The attacks in Beirut, Paris, Brussels, Istanbul, Ankara…

It’s hard not to worry a little about the state of the world given all the brutal attacks these past six months, harming civilians going about their day-to-day lives. Late last year there were the attacks in Beirut and Paris, and since then there have also been attacks in Turkey as well as Belgium, just last week. Almost straightaway a friend in Belgium shared this cartoon by Plantu, a French cartoonist:

Not long afterwards it was amended by someone to include the attacks in Turkey, highlighting the problem of selective grief in a globalised world that feels dominated by the West — not surprising given the distribution of resources and power. A core issue being highlighted is that lives do not seem equally valued around the world.

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The dates of the attacks in France, Belgium and Turkey

I’ve been thinking a lot about this and my thoughts are inchoate, but I believe that the online discussions do capture some essential truths — but the critique is a bit misguided, and unfair to those who express solidarity to some over others. A piece entitled ‘There’s nothing wrong with mourning Brussels but not Beirut‘ published in The Guardian a few days ago, makes this point well:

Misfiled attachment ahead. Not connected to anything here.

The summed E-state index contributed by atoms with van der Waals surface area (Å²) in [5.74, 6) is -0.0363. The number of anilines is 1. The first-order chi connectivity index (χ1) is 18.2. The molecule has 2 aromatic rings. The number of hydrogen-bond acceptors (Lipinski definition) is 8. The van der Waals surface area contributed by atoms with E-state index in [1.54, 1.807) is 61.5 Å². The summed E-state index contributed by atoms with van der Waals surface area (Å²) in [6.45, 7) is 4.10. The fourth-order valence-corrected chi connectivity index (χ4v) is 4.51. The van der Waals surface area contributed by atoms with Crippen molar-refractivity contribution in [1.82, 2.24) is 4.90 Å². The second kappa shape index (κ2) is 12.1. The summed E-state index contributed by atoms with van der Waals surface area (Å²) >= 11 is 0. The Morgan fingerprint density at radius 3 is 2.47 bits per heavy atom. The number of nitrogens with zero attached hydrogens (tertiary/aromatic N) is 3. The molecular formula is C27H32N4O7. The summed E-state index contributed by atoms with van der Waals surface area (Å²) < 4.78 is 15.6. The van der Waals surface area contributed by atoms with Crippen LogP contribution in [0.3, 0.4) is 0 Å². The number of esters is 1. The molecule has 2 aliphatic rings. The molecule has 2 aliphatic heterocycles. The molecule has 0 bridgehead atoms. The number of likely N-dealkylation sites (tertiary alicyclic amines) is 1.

All these questions make a valid point, but their premise is flawed. A complicated confused medley of emotions, all possibly justifiable in isolation, together form a knot of resentment that refuses to accept the victimhood of those who have perished – because they are citizens of a powerful country, and victims elsewhere have not been afforded the same ceremony and grief.

It is a bleak tit-for-tat game of dehumanisation – with a flawed logic to make a point about the seniority of white deaths in a world where Islamic State kills far more Arabs every day. And one ends up guilty of the same crime – victimhood denial.

I found the attacks in Paris horrifying because I’ve visited many times and lived there for a summer, so as a place it holds many dear memories. And recently I lived for a semester in Leuven, very close to Brussels airport, and visited Brussels as often as I could. So I was deeply affected by the attacks last week especially when a good friend living in Brussels emailed a few hours after the bombs saying: